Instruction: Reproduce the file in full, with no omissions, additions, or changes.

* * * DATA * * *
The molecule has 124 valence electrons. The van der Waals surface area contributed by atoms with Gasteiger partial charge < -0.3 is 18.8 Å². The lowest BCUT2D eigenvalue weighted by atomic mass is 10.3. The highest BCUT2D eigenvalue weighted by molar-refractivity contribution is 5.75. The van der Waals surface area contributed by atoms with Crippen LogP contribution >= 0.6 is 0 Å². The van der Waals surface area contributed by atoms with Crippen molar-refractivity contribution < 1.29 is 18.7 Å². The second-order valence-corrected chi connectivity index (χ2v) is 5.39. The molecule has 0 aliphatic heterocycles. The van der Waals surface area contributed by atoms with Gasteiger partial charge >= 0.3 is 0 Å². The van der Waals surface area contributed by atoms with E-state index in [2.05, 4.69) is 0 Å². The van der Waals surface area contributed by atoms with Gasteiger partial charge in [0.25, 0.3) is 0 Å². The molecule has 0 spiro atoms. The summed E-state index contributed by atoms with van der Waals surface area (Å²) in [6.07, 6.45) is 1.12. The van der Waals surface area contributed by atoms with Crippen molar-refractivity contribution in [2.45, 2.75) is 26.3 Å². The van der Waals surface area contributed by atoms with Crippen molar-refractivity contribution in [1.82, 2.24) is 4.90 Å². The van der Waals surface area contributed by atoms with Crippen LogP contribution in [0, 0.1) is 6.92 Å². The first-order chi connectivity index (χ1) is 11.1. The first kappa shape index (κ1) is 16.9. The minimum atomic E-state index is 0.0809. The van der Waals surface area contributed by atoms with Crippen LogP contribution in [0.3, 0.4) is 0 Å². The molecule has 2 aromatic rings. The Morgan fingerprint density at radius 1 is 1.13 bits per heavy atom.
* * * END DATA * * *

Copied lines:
The molecule has 124 valence electrons. The van der Waals surface area contributed by atoms with Gasteiger partial charge < -0.3 is 18.8 Å². The lowest BCUT2D eigenvalue weighted by atomic mass is 10.3. The highest BCUT2D eigenvalue weighted by molar-refractivity contribution is 5.75. The van der Waals surface area contributed by atoms with Crippen LogP contribution >= 0.6 is 0 Å². The van der Waals surface area contributed by atoms with Crippen molar-refractivity contribution < 1.29 is 18.7 Å². The second-order valence-corrected chi connectivity index (χ2v) is 5.39. The molecule has 0 aliphatic heterocycles. The van der Waals surface area contributed by atoms with Gasteiger partial charge >= 0.3 is 0 Å². The van der Waals surface area contributed by atoms with E-state index in [2.05, 4.69) is 0 Å². The van der Waals surface area contributed by atoms with Gasteiger partial charge in [0.25, 0.3) is 0 Å². The molecule has 0 spiro atoms. The summed E-state index contributed by atoms with van der Waals surface area (Å²) in [6.07, 6.45) is 1.12. The van der Waals surface area contributed by atoms with Crippen molar-refractivity contribution in [2.45, 2.75) is 26.3 Å². The van der Waals surface area contributed by atoms with Crippen molar-refractivity contribution in [1.82, 2.24) is 4.90 Å². The van der Waals surface area contributed by atoms with Crippen LogP contribution in [0, 0.1) is 6.92 Å². The first-order chi connectivity index (χ1) is 11.1. The first kappa shape index (κ1) is 16.9. The minimum atomic E-state index is 0.0809. The van der Waals surface area contributed by atoms with Crippen LogP contribution in [0.3, 0.4) is 0 Å². The molecule has 2 aromatic rings. The Morgan fingerprint density at radius 1 is 1.13 bits per heavy atom.